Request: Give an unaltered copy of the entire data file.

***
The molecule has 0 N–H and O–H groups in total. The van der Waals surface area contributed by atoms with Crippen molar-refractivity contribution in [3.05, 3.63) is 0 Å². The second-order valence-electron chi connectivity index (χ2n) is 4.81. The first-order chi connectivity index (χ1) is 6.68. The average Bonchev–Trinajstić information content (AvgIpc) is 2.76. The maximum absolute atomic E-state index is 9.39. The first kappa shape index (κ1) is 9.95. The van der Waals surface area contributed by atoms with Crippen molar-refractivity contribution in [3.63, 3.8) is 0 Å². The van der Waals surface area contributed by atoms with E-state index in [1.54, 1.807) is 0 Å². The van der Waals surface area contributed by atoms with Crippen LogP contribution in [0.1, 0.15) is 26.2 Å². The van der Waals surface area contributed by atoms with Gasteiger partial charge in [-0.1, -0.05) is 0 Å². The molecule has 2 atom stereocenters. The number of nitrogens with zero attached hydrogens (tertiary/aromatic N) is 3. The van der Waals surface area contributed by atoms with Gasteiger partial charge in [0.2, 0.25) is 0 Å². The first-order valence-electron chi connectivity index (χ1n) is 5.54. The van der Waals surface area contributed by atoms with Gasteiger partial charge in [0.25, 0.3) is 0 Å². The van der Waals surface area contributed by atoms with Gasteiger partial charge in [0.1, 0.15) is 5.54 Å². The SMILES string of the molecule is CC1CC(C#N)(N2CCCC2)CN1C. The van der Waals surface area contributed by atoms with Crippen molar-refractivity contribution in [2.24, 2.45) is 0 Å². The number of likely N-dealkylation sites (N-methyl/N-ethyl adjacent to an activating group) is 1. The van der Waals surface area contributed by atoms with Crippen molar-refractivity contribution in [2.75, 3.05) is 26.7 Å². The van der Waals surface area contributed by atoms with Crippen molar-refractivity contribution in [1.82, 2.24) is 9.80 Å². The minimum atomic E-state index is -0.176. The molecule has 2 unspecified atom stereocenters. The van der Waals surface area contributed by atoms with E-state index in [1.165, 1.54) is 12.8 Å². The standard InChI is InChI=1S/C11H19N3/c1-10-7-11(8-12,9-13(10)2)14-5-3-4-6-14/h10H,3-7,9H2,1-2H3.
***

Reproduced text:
The molecule has 0 N–H and O–H groups in total. The van der Waals surface area contributed by atoms with Crippen molar-refractivity contribution in [3.05, 3.63) is 0 Å². The second-order valence-electron chi connectivity index (χ2n) is 4.81. The first-order chi connectivity index (χ1) is 6.68. The average Bonchev–Trinajstić information content (AvgIpc) is 2.76. The maximum absolute atomic E-state index is 9.39. The first kappa shape index (κ1) is 9.95. The van der Waals surface area contributed by atoms with Crippen molar-refractivity contribution in [3.63, 3.8) is 0 Å². The van der Waals surface area contributed by atoms with E-state index in [1.54, 1.807) is 0 Å². The van der Waals surface area contributed by atoms with Crippen LogP contribution in [0.1, 0.15) is 26.2 Å². The van der Waals surface area contributed by atoms with Gasteiger partial charge in [-0.1, -0.05) is 0 Å². The molecule has 2 atom stereocenters. The number of nitrogens with zero attached hydrogens (tertiary/aromatic N) is 3. The van der Waals surface area contributed by atoms with Gasteiger partial charge in [0.2, 0.25) is 0 Å². The first-order valence-electron chi connectivity index (χ1n) is 5.54. The van der Waals surface area contributed by atoms with Gasteiger partial charge in [0.25, 0.3) is 0 Å². The van der Waals surface area contributed by atoms with Gasteiger partial charge in [0.1, 0.15) is 5.54 Å². The SMILES string of the molecule is CC1CC(C#N)(N2CCCC2)CN1C. The van der Waals surface area contributed by atoms with Crippen molar-refractivity contribution in [2.24, 2.45) is 0 Å². The number of likely N-dealkylation sites (N-methyl/N-ethyl adjacent to an activating group) is 1. The van der Waals surface area contributed by atoms with Crippen molar-refractivity contribution in [2.75, 3.05) is 26.7 Å². The van der Waals surface area contributed by atoms with Crippen molar-refractivity contribution in [1.82, 2.24) is 9.80 Å². The minimum atomic E-state index is -0.176. The molecule has 2 unspecified atom stereocenters. The van der Waals surface area contributed by atoms with E-state index in [1.165, 1.54) is 12.8 Å². The standard InChI is InChI=1S/C11H19N3/c1-10-7-11(8-12,9-13(10)2)14-5-3-4-6-14/h10H,3-7,9H2,1-2H3.